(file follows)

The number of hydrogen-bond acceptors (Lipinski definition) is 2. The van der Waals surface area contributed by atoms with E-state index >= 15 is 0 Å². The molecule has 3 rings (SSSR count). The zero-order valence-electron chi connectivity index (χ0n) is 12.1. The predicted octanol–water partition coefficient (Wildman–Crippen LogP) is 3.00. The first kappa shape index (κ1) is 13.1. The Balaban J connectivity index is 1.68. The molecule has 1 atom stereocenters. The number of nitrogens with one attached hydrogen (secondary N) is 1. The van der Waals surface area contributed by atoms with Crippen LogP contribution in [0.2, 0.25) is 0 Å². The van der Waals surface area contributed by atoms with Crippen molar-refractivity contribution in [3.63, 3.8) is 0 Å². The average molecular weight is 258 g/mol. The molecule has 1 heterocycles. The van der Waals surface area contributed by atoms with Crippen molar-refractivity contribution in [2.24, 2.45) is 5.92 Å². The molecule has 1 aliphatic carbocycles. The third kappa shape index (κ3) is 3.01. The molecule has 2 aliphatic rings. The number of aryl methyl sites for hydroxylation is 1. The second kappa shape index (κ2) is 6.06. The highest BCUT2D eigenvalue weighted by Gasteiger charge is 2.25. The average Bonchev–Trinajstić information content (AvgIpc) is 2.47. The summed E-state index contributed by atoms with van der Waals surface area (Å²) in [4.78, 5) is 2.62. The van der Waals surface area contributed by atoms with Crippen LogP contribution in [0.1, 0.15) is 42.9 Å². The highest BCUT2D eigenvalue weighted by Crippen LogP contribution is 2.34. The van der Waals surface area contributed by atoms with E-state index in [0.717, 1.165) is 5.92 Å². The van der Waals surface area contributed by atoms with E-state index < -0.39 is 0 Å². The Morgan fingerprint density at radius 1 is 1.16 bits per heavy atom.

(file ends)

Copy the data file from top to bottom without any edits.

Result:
The number of hydrogen-bond acceptors (Lipinski definition) is 2. The van der Waals surface area contributed by atoms with E-state index >= 15 is 0 Å². The molecule has 3 rings (SSSR count). The zero-order valence-electron chi connectivity index (χ0n) is 12.1. The predicted octanol–water partition coefficient (Wildman–Crippen LogP) is 3.00. The first kappa shape index (κ1) is 13.1. The Balaban J connectivity index is 1.68. The molecule has 1 atom stereocenters. The number of nitrogens with one attached hydrogen (secondary N) is 1. The van der Waals surface area contributed by atoms with Crippen LogP contribution in [0.2, 0.25) is 0 Å². The van der Waals surface area contributed by atoms with Crippen molar-refractivity contribution in [3.63, 3.8) is 0 Å². The average molecular weight is 258 g/mol. The molecule has 1 heterocycles. The van der Waals surface area contributed by atoms with Crippen molar-refractivity contribution in [2.24, 2.45) is 5.92 Å². The molecule has 1 aliphatic carbocycles. The third kappa shape index (κ3) is 3.01. The molecule has 2 aliphatic rings. The number of aryl methyl sites for hydroxylation is 1. The second kappa shape index (κ2) is 6.06. The highest BCUT2D eigenvalue weighted by Gasteiger charge is 2.25. The average Bonchev–Trinajstić information content (AvgIpc) is 2.47. The summed E-state index contributed by atoms with van der Waals surface area (Å²) in [4.78, 5) is 2.62. The van der Waals surface area contributed by atoms with Crippen LogP contribution in [0.1, 0.15) is 42.9 Å². The highest BCUT2D eigenvalue weighted by Crippen LogP contribution is 2.34. The van der Waals surface area contributed by atoms with E-state index in [0.717, 1.165) is 5.92 Å². The van der Waals surface area contributed by atoms with E-state index < -0.39 is 0 Å². The Morgan fingerprint density at radius 1 is 1.16 bits per heavy atom.